CEO Ballmer's (non)answer on whether Microsoft will build its own Windows Phone

CEO Ballmer's (non)answer on whether Microsoft will build its own Windows Phone

Summary: Should Microsoft move to a more Apple-like model and make its own smartphone? Microsoft CEO Steve Ballmer didn't provide a firm yes or no answer to that Web 2.0 Summit question.

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Microsoft has put all its eggs in the multiple-OEM basket with Windows Phone.

Or has it?

Microsoft CEO Steve Ballmer was the last speaker on the hot seat at the Web 2.0 Summit on October 18. Federated Media host John Battelle asked Ballmer about a wide-ranging set of topics in his 20-minute interview -- everything from whether Ballmer regretted not buying Yahoo for $44 billion in 2009 (to which Ballmer replied "Sometimes you're lucky"), to Skype's role as a social-media property.

Steve Ballmer at the 2011 Web 2.0 Summit

Steve Ballmer at the 2011 Web 2.0 Summit (Credit: James Martin/CNET)

The one question to which Ballmer's (non)answer somewhat surprised me was Battelle's query about whether Microsoft would ever make its own phone. Even though the short-lived Kin was actually a Microsoft phone, despite Microsoft execs' claims to the contrary, Microsoft has not gone the Apple route and created a closed-platform, end-to-end phone ecosystem with Microsoft itself as the only "OEM."

In response, Ballmer told Battelle that the company was "focused on enabling hardware innovation." Battelle re-asked the question, noting that making one's own phone didn't preclude hardware innovation. But Ballmer didn't explicitly defend the current Microsoft multiple-OEM model. Instead, he repeated that Microsoft would focus on enabling hardware innovation..

The interpretations of that statement varied, as I saw on Twitter. Some took it to mean enabling hardware innovation of partners. And it's worth noting that Ballmer also proudly told Battelle and audience that Microsoft phone partner Nokia would be showing a "bunch of new devices running Windows Phone" at the Nokia World show in London next week.

But Ballmer never said, point-blank, that Microsoft wouldn't make its own Windows Phone.

In some ways, if Microsoft were to follow more of an Xbox-like model with phones, it would make life easier for itself. The company seemingly has licked operating system distribution problems, as its nearly problem-free delivery of the Mango Windows Phone update over the past couple of week has proven. However, there are reports from Mango users of a variety of problems seemingly introduced with the Mango update -- everything from disappearing soft keyboards, to Zune service freeze-ups, to battery-drainage issues. Some of these problems, like the Zune one, seem to be tied to a single hardware platform (in the Zune case, HTC's). A Microsoft spokesperson said they are investigating the reports of various reported issues.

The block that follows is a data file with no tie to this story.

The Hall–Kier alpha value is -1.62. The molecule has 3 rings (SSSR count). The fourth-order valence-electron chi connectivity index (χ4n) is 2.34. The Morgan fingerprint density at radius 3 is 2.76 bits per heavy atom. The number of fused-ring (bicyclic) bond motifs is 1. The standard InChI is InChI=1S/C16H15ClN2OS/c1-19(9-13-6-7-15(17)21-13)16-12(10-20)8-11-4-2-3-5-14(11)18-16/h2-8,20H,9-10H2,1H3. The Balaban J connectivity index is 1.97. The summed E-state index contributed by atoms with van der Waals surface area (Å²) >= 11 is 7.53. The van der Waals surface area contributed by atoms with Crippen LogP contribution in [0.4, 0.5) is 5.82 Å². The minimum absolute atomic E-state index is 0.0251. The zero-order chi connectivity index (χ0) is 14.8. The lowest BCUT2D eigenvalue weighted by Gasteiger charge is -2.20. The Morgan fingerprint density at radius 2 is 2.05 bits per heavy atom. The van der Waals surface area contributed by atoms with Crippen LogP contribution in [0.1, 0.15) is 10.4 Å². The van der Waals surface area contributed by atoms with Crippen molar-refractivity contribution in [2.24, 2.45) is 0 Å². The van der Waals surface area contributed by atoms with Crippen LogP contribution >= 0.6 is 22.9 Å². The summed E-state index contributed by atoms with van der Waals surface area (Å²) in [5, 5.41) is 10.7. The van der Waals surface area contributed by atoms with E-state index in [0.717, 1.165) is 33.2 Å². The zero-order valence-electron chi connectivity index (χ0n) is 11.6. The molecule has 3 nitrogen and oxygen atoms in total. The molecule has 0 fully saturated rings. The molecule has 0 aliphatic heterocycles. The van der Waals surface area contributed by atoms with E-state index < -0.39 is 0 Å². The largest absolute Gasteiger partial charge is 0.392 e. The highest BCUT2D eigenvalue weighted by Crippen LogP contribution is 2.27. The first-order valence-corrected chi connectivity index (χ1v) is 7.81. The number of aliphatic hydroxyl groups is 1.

Bit if Microsoft didn't have to worry about so many different Windows Phones permutations and combinations, might it be able to maintain a tighter and less problematic Windows Phone platform?

Instead, even though the Softies seemingly have strong-armed (or sweet-talked) carriers into delivering the Mango phone OS update in a more timely manner than they did its predecessor NoDo, there's still an extra step involved in making fixes to Windows Phones because of the multiple-handset-maker model.

If Microsoft does end up fixing the disappearing keyboard issue, battery drainage problem, or Zune freeze reported by some users, the company can't and won't just shoot the fix/fixes out as over-the-air (OTA) updates. I asked a Microsoft spokesperson about this today and was told that Microsoft will continue to follow its established policy of delivering any Windows Phone updates to handset makers and carriers; allowing them to test them; notifying users via messages on their screens of updates; and then pushing them out (via the Zune PC/Mac software client) to those needing them. This is a multi-step process that Apple doesn't have to follow with the iPhone.

Is handset choice enough of a reason for Microsoft and its customers to stick with its current multi-OEM model for Windows Phone? Would the trade-off of fewer form factors for quicker updates and tighter integration be worth it?

Update: One of my Twitter chums, @joshuaziepke, made an interesting point. Microsoft could also pull a Google and have Nokia do a Microsoft phone on its behalf (similar to the Google Nexus). Microsoft doesn't have to necessarily go no OEMs or all OEMs; it could straddle the fence.

Topics: Hardware, Microsoft, Mobility, Operating Systems, Software, Telcos, Windows

About

Mary Jo has covered the tech industry for 30 years for a variety of publications and Web sites, and is a frequent guest on radio, TV and podcasts, speaking about all things Microsoft-related. She is the author of Microsoft 2.0: How Microsoft plans to stay relevant in the post-Gates era (John Wiley & Sons, 2008).

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46 comments
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  • Who cares anymore?

    I've had 3 Zunes, used Windows Live OneCare, and am using Win7 (albeit, not by choice). Anything MSFT actually "makes" is radioactive to me now. I want nothing more to do with it.
    mwidunn
    • RE: CEO Ballmer's (non)answer on whether Microsoft will build its own Windows Phone

      @mwidunn your loss
      taabello@...
      • RE: CEO Ballmer's (non)answer on whether Microsoft will build its own Windows Phone

        @taabello@... I do not know if it's a looser or not but this man certainly knows more than we know. <a href="http://www.papa-johnscoupons.net">Papa Johns Coupons</a>
        karismasand07
    • RE: CEO Ballmer's (non)answer on whether Microsoft will build its own Windows Phone

      @mwidunn Apparently you still care if you're taking the time to read an all things Microsoft blog.
      OvyOneKenobee
    • RE: CEO Ballmer's (non)answer on whether Microsoft will build its own Windows Phone